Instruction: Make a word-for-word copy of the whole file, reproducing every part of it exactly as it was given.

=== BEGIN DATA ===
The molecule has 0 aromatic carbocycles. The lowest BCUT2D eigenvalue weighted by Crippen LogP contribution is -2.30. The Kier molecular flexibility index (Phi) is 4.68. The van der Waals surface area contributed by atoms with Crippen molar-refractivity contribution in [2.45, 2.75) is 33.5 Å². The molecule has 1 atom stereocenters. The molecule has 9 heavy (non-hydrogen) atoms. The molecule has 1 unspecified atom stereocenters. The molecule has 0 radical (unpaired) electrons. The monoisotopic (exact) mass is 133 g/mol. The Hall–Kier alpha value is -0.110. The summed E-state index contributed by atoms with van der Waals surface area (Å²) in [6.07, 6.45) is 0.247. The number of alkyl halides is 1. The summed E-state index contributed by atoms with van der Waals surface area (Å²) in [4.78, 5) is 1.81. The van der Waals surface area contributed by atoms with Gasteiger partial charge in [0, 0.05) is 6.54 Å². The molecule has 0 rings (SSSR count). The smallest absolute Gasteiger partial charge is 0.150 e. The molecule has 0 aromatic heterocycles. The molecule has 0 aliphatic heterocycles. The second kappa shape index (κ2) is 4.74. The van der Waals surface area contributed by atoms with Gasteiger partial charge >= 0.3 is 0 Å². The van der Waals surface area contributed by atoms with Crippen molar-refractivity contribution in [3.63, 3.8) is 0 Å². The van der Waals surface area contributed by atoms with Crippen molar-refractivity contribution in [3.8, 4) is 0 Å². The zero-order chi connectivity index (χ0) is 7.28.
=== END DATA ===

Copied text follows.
The molecule has 0 aromatic carbocycles. The lowest BCUT2D eigenvalue weighted by Crippen LogP contribution is -2.30. The Kier molecular flexibility index (Phi) is 4.68. The van der Waals surface area contributed by atoms with Crippen molar-refractivity contribution in [2.45, 2.75) is 33.5 Å². The molecule has 1 atom stereocenters. The molecule has 9 heavy (non-hydrogen) atoms. The molecule has 1 unspecified atom stereocenters. The molecule has 0 radical (unpaired) electrons. The monoisotopic (exact) mass is 133 g/mol. The Hall–Kier alpha value is -0.110. The summed E-state index contributed by atoms with van der Waals surface area (Å²) in [6.07, 6.45) is 0.247. The number of alkyl halides is 1. The summed E-state index contributed by atoms with van der Waals surface area (Å²) in [4.78, 5) is 1.81. The van der Waals surface area contributed by atoms with Gasteiger partial charge in [0, 0.05) is 6.54 Å². The molecule has 0 rings (SSSR count). The smallest absolute Gasteiger partial charge is 0.150 e. The molecule has 0 aromatic heterocycles. The molecule has 0 aliphatic heterocycles. The second kappa shape index (κ2) is 4.74. The van der Waals surface area contributed by atoms with Gasteiger partial charge >= 0.3 is 0 Å². The van der Waals surface area contributed by atoms with Crippen molar-refractivity contribution in [3.63, 3.8) is 0 Å². The van der Waals surface area contributed by atoms with Crippen molar-refractivity contribution in [3.8, 4) is 0 Å². The zero-order chi connectivity index (χ0) is 7.28.